Magnetite Mines announced in November 2013 (click here for details) it has entered into collaboration with Braemar Infrastructure Pty Ltd (BIPL) to develop an open user infrastructure solution for the Razorback Iron Project.

The collaboration will see BIPL build, own, and operate an infrastructure business that provides slurry pipeline transport, water, power, communications, and access road to the Razorback Iron Project. This infrastructure will be open to third party use. Magnetite Mines, as a foundation partner in the collaboration, will receive preferential treatment on both access and access pricing. On the basis of two users, the second being BIPL’s subsidiary Braemar Iron Pty Ltd, outsourcing this infrastructure is financially very positive for the project.

One of the early attractions of the Razorback Iron Project was its access to existing, open-user rail and conventional port. Analysis of the OPEX and CAPEX required to use the rail indicated that the slurry pipeline option is a lower OPEX alternative to rail. Compared to rail, slurry has reduced rehandling requirements (up to four less), reduced ancillary equipment requirements (slurry does not require product stockpiles and stacker-reclaimers at both the mine site and port, rail car unloader, conveyor belts, and ship loader), reduced OPEX (about a fifth the cost of rail transport), and reduced capital guarantee requirements (rail will require capital guarantees for rolling stock and passing loops). The slurry pipeline option also obviates the need to build a spur rail line to the mine site and a conveyor belt easement through Port Pirie.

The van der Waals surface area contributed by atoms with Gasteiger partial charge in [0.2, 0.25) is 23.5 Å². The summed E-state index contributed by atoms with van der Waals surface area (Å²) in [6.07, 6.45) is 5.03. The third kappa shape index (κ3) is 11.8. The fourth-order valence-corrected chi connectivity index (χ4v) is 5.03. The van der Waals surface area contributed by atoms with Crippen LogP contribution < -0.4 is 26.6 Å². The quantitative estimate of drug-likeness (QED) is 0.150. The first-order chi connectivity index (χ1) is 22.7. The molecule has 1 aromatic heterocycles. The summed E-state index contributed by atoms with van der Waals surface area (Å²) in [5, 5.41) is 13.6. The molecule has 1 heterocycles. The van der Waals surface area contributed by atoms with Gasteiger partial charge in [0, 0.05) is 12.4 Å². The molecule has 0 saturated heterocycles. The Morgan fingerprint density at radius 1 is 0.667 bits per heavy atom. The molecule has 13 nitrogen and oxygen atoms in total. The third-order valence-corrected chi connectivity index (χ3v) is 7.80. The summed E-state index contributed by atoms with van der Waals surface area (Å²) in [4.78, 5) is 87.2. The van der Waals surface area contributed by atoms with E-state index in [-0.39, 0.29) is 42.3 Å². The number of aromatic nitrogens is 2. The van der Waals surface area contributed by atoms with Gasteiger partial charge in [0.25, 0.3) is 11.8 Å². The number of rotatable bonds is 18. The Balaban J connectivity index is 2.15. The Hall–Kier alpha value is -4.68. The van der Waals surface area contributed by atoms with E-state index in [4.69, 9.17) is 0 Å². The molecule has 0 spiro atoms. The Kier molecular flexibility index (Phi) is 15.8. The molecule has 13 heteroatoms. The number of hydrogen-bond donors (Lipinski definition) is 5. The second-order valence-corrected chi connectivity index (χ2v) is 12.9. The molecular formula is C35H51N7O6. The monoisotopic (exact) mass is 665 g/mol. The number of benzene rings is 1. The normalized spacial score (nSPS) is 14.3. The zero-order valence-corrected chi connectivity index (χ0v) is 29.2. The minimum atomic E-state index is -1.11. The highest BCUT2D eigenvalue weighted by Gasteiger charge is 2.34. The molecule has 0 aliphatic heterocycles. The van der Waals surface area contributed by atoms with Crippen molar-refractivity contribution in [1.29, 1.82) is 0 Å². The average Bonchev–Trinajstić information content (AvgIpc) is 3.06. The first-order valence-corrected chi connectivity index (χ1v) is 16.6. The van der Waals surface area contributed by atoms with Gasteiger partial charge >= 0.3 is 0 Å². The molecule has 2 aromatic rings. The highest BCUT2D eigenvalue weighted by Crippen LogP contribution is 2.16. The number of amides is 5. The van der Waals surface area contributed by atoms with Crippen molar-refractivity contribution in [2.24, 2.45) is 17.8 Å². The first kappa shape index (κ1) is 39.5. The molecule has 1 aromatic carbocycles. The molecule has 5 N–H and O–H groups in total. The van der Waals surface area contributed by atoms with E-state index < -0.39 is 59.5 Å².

Importantly, the slurry pipeline option is environmentally attractive from a dust, noise, traffic, and aesthetic perspective.

The preferred pipeline route is to the Myponie Point area, approximately 10 km north of Wallaroo.

The Infrastructure Project is a multi-user facility that will receive iron concentrate produced by iron ore mines and deliver it to a floating processing, storage and offloading facility located in Spencer Gulf, where concentrate will be received, filtered, stored for loading onto ships for export.

Updated November 2013